Health/Food Notes

Saturday, January 23, 2010

I really didn’t expect anyone to be paying attention to the Dollar a Day project last year, and wasn’t fully prepared for the level of scrutiny it received.

One of the more ironic aspects, in my opinion, was the criticism it received for not being healthy, especially given the typical American diet. (As one of my friends noted in an email, “most Americans eat a revolting, nutrition-free diet, and here is a dietitian parsing your diet in great detail.”)

It seemed to me that it would have made more sense to compare the diet to a typical diet rather than an ideal one; I think I actually would have come out okay on that score. The only problem with the diet was that it was limited in calories, which I think is not necessarily a bad thing for most Americans. And one of the reasons it was so low in calories is because of the ridiculous way I set it up, spending only a dollar at a time and not using anything in my pantry, which made it very difficult for me to get any kind of fats or oils, or baking supplies.

But whatever.

All of the criticism got me thinking a lot about what people consider “healthy” and what they consider “unhealthy” and what kinds of foods are available and what people eat and what is expensive and what is cheap.

So I started reading up on that and have been thinking about and researching nutrition issues for the past year or so and it’s all been quite fascinating and I hope to write about much of what I learned over the course of the next few months.

One of the more interesting things I discovered involves the Rice Diet Program.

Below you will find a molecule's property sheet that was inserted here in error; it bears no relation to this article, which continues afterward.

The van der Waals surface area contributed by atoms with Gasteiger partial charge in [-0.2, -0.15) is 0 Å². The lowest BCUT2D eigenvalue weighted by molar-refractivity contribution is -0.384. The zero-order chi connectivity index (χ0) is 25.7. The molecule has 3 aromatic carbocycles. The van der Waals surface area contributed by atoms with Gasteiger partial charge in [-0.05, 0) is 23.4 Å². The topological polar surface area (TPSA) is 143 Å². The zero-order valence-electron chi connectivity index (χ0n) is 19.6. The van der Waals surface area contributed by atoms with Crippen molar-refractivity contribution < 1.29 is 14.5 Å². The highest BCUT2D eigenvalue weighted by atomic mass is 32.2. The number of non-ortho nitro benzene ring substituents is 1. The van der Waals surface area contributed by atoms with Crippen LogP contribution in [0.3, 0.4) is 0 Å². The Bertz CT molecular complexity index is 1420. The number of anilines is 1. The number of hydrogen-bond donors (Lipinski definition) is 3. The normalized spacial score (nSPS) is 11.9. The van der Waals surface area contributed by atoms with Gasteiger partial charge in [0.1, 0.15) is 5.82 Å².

My interest in the Rice Diet didn’t come directly out of my research on nutrition; it actually came out of a reference in The People’s Pharmacy column in the newspaper.

Someone wrote in with a comment about diets that help lose water weight quickly for people who are having health problems that are exacerbated by water retention. (The specific condition referenced was chronic obstructive pulmonary disease (COPD).) The Atkins diet is very good at this, and this is what the letter-writer recommended; the expert quoted by the Graedons agreed with letter-writer and also mentioned that the very low-sodium grains and fruit phase of the Rice Diet would have the same effect.

In April/May, I read Good Calories, Bad Calories by Gary Taubes, which more or less says that carbs are the problem and a low-carb, high-protein diet like Atkins is the solution to pretty much everything. I hope to get to a full post on that book at some point because I have a lot of thoughts on it, and I wrote up tons of notes while I was reading it, but for now I’ll just say that the idea that a high-carb diet like the Rice Diet and a low-carb diet like Atkins could be used interchangeably to address a specific problem really jumped out at me.

At the time I was having some back problems that were much worse in the morning when I got up. A physical therapist told me that that was because discs absorb water so they tend to swell overnight, which results in pressure on the nerve. This made sense to me, and I know that when I have a lot of sodium, I really retain water, so the article about how to drop water caught my eye. I’m not at all interested in trying Atkins, but fruit and grains seemed like something I could easily do for a few days.

So I thought about trying it, but for a bunch of reasons didn’t do it at that point, though I did start tracking sodium in an effort to cut back, and was surprised by some of the things that had a lot of sodium in them — Grape Nuts, for instance, and tortillas. Who knew.

I don’t generally experience a lot of food cravings, but a few months later I was having one of those days where I hadn’t eaten and I was out trying to get some work done and thinking about what I was going to eat when I was done. I was trying to decide if I should stop and pick something on the way home or go to the grocery store and get stuff or just go home and eat. It was late — past 10pm — so my options were somewhat limted. And I really needed to work before I could go anywhere, so I decided to write down everything I was thinking about eating in an effort to just get it out of my head. It was sort of a scary list, it was basically all salty or sweet carbs (mmm, Tater Tots….).